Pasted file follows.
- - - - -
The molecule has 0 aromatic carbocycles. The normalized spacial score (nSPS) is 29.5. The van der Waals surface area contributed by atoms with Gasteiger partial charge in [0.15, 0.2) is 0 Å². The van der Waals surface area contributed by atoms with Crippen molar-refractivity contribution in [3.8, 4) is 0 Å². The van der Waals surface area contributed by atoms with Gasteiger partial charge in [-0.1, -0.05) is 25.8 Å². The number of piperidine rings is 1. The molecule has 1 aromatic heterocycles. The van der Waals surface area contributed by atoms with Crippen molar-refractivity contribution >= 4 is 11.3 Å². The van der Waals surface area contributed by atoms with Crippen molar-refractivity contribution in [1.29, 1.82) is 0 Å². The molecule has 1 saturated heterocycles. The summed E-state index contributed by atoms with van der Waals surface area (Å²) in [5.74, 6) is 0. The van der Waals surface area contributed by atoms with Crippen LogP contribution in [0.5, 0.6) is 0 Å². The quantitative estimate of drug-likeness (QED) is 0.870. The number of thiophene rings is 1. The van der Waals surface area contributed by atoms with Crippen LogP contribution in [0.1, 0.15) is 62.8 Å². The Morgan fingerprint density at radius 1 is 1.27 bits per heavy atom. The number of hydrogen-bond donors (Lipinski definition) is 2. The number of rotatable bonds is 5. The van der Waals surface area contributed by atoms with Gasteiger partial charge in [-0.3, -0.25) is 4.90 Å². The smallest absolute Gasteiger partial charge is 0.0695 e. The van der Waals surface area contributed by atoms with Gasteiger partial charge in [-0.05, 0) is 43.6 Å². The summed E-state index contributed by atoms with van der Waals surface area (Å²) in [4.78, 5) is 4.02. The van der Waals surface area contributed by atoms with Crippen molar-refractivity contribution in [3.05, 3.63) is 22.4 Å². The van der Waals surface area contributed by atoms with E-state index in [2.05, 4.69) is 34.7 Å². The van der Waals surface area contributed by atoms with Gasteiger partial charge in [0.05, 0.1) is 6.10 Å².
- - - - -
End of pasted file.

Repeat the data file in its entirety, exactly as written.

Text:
The molecule has 0 aromatic carbocycles. The normalized spacial score (nSPS) is 29.5. The van der Waals surface area contributed by atoms with Gasteiger partial charge in [0.15, 0.2) is 0 Å². The van der Waals surface area contributed by atoms with Crippen molar-refractivity contribution in [3.8, 4) is 0 Å². The van der Waals surface area contributed by atoms with Gasteiger partial charge in [-0.1, -0.05) is 25.8 Å². The number of piperidine rings is 1. The molecule has 1 aromatic heterocycles. The van der Waals surface area contributed by atoms with Crippen molar-refractivity contribution >= 4 is 11.3 Å². The van der Waals surface area contributed by atoms with Crippen molar-refractivity contribution in [1.29, 1.82) is 0 Å². The molecule has 1 saturated heterocycles. The summed E-state index contributed by atoms with van der Waals surface area (Å²) in [5.74, 6) is 0. The van der Waals surface area contributed by atoms with Crippen LogP contribution in [0.5, 0.6) is 0 Å². The quantitative estimate of drug-likeness (QED) is 0.870. The number of thiophene rings is 1. The van der Waals surface area contributed by atoms with Crippen LogP contribution in [0.1, 0.15) is 62.8 Å². The Morgan fingerprint density at radius 1 is 1.27 bits per heavy atom. The number of hydrogen-bond donors (Lipinski definition) is 2. The number of rotatable bonds is 5. The van der Waals surface area contributed by atoms with Gasteiger partial charge in [-0.3, -0.25) is 4.90 Å². The smallest absolute Gasteiger partial charge is 0.0695 e. The van der Waals surface area contributed by atoms with Gasteiger partial charge in [-0.05, 0) is 43.6 Å². The summed E-state index contributed by atoms with van der Waals surface area (Å²) in [4.78, 5) is 4.02. The van der Waals surface area contributed by atoms with Crippen molar-refractivity contribution in [3.05, 3.63) is 22.4 Å². The van der Waals surface area contributed by atoms with E-state index in [2.05, 4.69) is 34.7 Å². The van der Waals surface area contributed by atoms with Gasteiger partial charge in [0.05, 0.1) is 6.10 Å².